Many of the participants were born in Colorado and Minnesota and have since moved, and when they surveyed the number of days they had used cannabis in the past six months before and after 2014, the scientists initially found that their use of cannabis was We found that the volume increased by about 24%. Recreational cannabis use in states with and without legalization. In addition to Washington DC and Puerto Rico, nearly every state was represented based on where respondents lived at the time of the survey.
The study also included 111 pairs of identical twins, one living in a state that has legalized recreational marijuana and the other in a state that has not. Among identical twins, researchers found that use increased by about 20% in states that legalized recreational cannabis compared to states that didn’t.
Because identical twins share so many similarities, that percentage is a more accurate estimate of the causal link of cannabis legalization to cannabis use, says researchers now at the University of Helsinki, Finland. One lead study author, Stephanie Zellers, said:
Identical twins share the same genes and often share the same type of upbringing, and both can influence how often someone uses cannabis, said the University of Minnesota at the time of the project. Zellers, who was a PhD candidate in psychology at
“That 20% estimate comes from an analysis that controls for measured and unmeasured variables, so it is the most accurate estimate of the causal impact of cannabis legalization on cannabis use.” said Zellers.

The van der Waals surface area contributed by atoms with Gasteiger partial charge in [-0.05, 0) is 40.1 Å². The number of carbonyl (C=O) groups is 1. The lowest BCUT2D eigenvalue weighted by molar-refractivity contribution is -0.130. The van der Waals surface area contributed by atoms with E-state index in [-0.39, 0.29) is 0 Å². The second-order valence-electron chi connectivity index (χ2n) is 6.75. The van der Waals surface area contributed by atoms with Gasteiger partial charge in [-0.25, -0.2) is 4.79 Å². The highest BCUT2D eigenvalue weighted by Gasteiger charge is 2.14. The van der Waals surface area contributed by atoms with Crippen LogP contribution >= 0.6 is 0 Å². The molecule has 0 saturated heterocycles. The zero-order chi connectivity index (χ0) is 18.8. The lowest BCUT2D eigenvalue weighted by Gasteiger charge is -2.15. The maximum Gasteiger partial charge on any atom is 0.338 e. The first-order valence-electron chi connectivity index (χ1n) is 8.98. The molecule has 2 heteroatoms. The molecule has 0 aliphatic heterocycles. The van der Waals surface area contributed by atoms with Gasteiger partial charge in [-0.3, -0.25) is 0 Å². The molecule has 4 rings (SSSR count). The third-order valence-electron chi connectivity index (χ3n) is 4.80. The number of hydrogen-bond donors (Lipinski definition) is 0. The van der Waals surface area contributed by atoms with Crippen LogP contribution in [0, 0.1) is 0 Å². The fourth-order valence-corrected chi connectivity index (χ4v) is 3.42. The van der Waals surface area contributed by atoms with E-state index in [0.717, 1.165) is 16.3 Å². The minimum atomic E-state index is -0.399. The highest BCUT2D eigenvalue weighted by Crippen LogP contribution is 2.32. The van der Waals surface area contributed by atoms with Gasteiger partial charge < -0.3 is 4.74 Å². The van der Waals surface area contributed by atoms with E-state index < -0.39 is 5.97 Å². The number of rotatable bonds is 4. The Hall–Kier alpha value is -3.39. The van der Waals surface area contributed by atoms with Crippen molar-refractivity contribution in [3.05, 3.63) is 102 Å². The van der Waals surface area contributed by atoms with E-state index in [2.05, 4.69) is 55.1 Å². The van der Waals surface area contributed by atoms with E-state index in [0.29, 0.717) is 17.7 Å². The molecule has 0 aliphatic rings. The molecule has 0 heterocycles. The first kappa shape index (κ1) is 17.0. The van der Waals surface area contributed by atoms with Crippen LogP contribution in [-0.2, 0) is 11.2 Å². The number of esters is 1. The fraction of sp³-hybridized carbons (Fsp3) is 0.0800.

Many states that have legalized recreational cannabis, such as Colorado, have a sufficient number of dispensaries, making it easy to purchase, a factor that may have contributed to the rise in use. Yes, says Zellers.
Legal consequences, such as fines and imprisonment, are also unlikely to affect increased use in recreational states, she added.
“Additionally, the presence of recreational policies influences perceptions of cannabis use,” Zellers said.
Impact of legalization on use
As more states legalize recreational cannabis use, it’s important to recognize how that legalization affects consumption, said Nora, director of the National Institute on Drug Abuse at the National Institutes of Health. Dr. Volkow said:
“This knowledge can be used to inform strategies for enforcing legalization while minimizing potential harm,” said Volkow, who was not involved in the study.
The statistic could also help researchers understand how recreational use affects rates of cannabis addiction, she said.
In states where recreational use is legal, advertisements often label the drug as safe, Volkow said.
More research is needed on the safety and health effects of cannabis before people jump to conclusions about its safety. she said.
not black and white
“People like to say that all cannabis is either good or bad,” Volkow said. “But in biology there is no black and white. There is a lot of gray.”
Frequent or long-term cannabis use has been linked to health conditions such as chronic bronchitis and schizophrenia, she said.
However, usage has also been shown to be effective in treating some pain conditions, such as nausea and vomiting, Volkow said.
Zellers said he hopes to do more research into the effects of increased cannabis use on conditions such as mental health and addiction.